“Overall an entertaining presentation on some basic safety concepts. Good job handling questions at the end of the session.”

Thank you, but I don’t think certain questions were intended to be as obnoxious as they were perceived.

“Phil was great. I even applaud him as he was put on the spot by another speaker who disagrees with his point of view on subjects.”

Yes, the other speaker and I disagree on the fundamentals of safety, but when he questioned the work of a man who received his Ph.D. from Yale and was on the staff of Princeton, by claiming the statement was not supported by data made him look like a fool.  I guess in some people’s mind getting a Ph.D. from Southern Illinois Carbondale (ranked tied for the 216th on US News and World Report’s 2018 list of best schools in America and being on the faculty of Virginia Tech (tied for 69th place) makes one more qualified and credentialed than someone who graduated from Yale (tied for third) and on the faculty at Princeton (ranked number one).  I, however, do not feel this way, but what do I know, my alma mater, The University of Michigan, is only ranked 28th? Given that the specific work I mentioned was based on the Doctoral Dissertation that Dr. Paul Marciano submitted to earn his degree from Yale, I think blurting out that “the research doesn’t support that” is almost slanderous.

“Room was hard to find. Arrived late…”

It was hard to find, I hope you still got something out of the session.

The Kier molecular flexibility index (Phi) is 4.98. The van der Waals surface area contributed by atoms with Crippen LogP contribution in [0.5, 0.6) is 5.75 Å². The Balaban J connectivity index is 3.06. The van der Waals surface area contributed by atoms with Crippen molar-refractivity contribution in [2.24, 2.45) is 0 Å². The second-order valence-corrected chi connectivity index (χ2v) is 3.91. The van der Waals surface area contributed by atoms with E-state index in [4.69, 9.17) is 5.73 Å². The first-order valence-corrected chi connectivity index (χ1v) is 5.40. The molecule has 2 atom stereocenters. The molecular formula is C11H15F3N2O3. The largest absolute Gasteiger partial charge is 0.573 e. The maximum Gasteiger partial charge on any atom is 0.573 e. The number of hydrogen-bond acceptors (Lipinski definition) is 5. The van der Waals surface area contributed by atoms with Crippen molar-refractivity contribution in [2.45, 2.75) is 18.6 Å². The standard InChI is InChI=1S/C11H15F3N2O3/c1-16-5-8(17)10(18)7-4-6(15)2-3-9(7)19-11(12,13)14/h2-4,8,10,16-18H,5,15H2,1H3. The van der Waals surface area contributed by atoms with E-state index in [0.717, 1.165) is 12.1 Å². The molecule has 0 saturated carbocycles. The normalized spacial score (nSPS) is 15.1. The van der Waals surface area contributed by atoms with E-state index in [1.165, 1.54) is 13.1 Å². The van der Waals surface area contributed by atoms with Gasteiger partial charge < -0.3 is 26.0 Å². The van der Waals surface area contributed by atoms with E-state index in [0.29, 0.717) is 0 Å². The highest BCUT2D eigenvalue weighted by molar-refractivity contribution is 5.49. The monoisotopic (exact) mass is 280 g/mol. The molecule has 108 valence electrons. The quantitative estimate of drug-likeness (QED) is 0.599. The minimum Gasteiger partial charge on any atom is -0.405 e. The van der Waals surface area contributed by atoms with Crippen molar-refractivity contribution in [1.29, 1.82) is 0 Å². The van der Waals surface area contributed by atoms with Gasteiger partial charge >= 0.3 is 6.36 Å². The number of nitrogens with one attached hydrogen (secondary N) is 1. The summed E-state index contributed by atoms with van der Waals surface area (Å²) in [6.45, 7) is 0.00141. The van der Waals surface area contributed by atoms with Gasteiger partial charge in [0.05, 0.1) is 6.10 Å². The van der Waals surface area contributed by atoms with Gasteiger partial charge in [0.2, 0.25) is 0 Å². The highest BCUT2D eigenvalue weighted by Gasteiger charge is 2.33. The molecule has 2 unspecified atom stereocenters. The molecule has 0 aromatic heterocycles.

“The room was full in the last session of the day and stayed full throughout the presentation. That speaks for itself.”  

I was truly shocked and humbled at not only the size of the audience but how many stayed.  It was the end of the day, the beautiful riverwalk lay opposite of the room and people managed to make it through despite a crowded room.  Thank you all for doing so.

“The session was great. Dr Geller was in the audience and he pushed back on some of the points that Phil made. Geller was totally out of line on this. If he wants to offer a different point of view he should do it with the speaker one on one. If I wanted to hear what Geller had to say I would have signed up for his seedy. I have attended his in the past and they are great so I’m not some “hater”. Just think it was inappropriate.”

You aren’t the only one who felt that way, but Dr. Gellar did speak to me at length afterward and compliment my speech.  Perhaps he was just overly enthusiastic and wanted to get his comments out. But I’m sorry his attempts to besmirch the ground-breaking work of Dr. Paul Marciano’s book Carrots and Sticks Don’t Work strikes me as irresponsible, unprofessional, and petty. But beyond that, I bear him no grudge.

“The title was Cause for safety and the presenter only attributed one slide to the cause. I really didn’t take anything away from this session. The presenter tried too hard to entertain the group with sarcastic humor.”

For this one, I will leave it for you, the reader, to decide.  The slides and presentation are posted on this blog.  My style isn’t for everyone, but for the record, the title was Causing Safety, that little point may have made the presentation more clear, either that or you could have paid attention a bit more attention.

“This was second best (session) at this point”

That’s great to hear, there were some really terrific sessions there and to be in the top 10 would be a great honor.

So that is what the people who provided feedback had to say, but unfortunately, two-thirds of the people provided no feedback which is a shame. Most of the people would recommend that I speak at another ASSP conference and I intend to submit abstracts for next year’s conference but given the intense competition for speaking at ASSP it’s a long-shot that I would be accepted two years in a row.